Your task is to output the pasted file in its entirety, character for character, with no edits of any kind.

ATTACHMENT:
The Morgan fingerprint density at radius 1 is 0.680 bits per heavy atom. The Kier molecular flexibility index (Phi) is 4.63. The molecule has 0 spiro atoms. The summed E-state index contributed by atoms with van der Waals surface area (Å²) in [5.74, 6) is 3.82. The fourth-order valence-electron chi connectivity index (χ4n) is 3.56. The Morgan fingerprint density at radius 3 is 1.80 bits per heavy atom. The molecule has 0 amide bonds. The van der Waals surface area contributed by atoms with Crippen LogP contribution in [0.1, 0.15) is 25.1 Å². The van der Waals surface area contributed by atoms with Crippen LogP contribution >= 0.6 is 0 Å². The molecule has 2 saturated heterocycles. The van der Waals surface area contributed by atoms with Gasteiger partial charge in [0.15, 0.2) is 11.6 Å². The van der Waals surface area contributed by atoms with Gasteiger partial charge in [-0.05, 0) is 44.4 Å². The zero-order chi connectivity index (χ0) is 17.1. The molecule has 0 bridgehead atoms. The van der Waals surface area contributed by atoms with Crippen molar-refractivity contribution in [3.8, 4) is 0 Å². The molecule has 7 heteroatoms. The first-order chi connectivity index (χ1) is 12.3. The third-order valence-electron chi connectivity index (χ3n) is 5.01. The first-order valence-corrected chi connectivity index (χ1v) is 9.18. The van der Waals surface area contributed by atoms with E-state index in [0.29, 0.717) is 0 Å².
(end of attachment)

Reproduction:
The Morgan fingerprint density at radius 1 is 0.680 bits per heavy atom. The Kier molecular flexibility index (Phi) is 4.63. The molecule has 0 spiro atoms. The summed E-state index contributed by atoms with van der Waals surface area (Å²) in [5.74, 6) is 3.82. The fourth-order valence-electron chi connectivity index (χ4n) is 3.56. The Morgan fingerprint density at radius 3 is 1.80 bits per heavy atom. The molecule has 0 amide bonds. The van der Waals surface area contributed by atoms with Crippen LogP contribution in [0.1, 0.15) is 25.1 Å². The van der Waals surface area contributed by atoms with Crippen LogP contribution >= 0.6 is 0 Å². The molecule has 2 saturated heterocycles. The van der Waals surface area contributed by atoms with Gasteiger partial charge in [0.15, 0.2) is 11.6 Å². The van der Waals surface area contributed by atoms with Gasteiger partial charge in [-0.05, 0) is 44.4 Å². The zero-order chi connectivity index (χ0) is 17.1. The molecule has 0 bridgehead atoms. The van der Waals surface area contributed by atoms with Crippen molar-refractivity contribution in [3.8, 4) is 0 Å². The molecule has 7 heteroatoms. The first-order chi connectivity index (χ1) is 12.3. The third-order valence-electron chi connectivity index (χ3n) is 5.01. The first-order valence-corrected chi connectivity index (χ1v) is 9.18. The van der Waals surface area contributed by atoms with E-state index in [0.29, 0.717) is 0 Å².